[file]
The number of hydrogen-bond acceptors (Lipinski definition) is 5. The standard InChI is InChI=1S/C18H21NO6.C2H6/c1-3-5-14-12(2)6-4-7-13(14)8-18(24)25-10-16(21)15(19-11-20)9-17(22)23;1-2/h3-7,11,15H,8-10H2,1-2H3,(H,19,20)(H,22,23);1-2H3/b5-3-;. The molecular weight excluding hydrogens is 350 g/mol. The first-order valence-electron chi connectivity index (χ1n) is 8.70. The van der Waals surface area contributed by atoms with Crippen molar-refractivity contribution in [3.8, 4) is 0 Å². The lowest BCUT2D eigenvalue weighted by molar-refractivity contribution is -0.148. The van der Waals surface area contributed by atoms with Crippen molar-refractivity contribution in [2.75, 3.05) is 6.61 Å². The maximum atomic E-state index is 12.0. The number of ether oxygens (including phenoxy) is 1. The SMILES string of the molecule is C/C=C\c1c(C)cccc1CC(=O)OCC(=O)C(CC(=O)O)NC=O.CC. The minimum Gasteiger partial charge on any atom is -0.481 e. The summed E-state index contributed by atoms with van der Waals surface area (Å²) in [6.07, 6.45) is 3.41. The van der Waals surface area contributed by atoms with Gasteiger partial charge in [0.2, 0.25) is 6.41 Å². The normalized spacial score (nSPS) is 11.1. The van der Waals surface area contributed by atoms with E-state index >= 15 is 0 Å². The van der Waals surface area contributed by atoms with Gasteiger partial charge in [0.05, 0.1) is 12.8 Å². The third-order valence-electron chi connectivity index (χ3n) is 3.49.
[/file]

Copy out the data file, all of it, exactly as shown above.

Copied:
The number of hydrogen-bond acceptors (Lipinski definition) is 5. The standard InChI is InChI=1S/C18H21NO6.C2H6/c1-3-5-14-12(2)6-4-7-13(14)8-18(24)25-10-16(21)15(19-11-20)9-17(22)23;1-2/h3-7,11,15H,8-10H2,1-2H3,(H,19,20)(H,22,23);1-2H3/b5-3-;. The molecular weight excluding hydrogens is 350 g/mol. The first-order valence-electron chi connectivity index (χ1n) is 8.70. The van der Waals surface area contributed by atoms with Crippen molar-refractivity contribution in [3.8, 4) is 0 Å². The lowest BCUT2D eigenvalue weighted by molar-refractivity contribution is -0.148. The van der Waals surface area contributed by atoms with Crippen molar-refractivity contribution in [2.75, 3.05) is 6.61 Å². The maximum atomic E-state index is 12.0. The number of ether oxygens (including phenoxy) is 1. The SMILES string of the molecule is C/C=C\c1c(C)cccc1CC(=O)OCC(=O)C(CC(=O)O)NC=O.CC. The minimum Gasteiger partial charge on any atom is -0.481 e. The summed E-state index contributed by atoms with van der Waals surface area (Å²) in [6.07, 6.45) is 3.41. The van der Waals surface area contributed by atoms with Gasteiger partial charge in [0.2, 0.25) is 6.41 Å². The normalized spacial score (nSPS) is 11.1. The van der Waals surface area contributed by atoms with E-state index >= 15 is 0 Å². The van der Waals surface area contributed by atoms with Gasteiger partial charge in [0.05, 0.1) is 12.8 Å². The third-order valence-electron chi connectivity index (χ3n) is 3.49.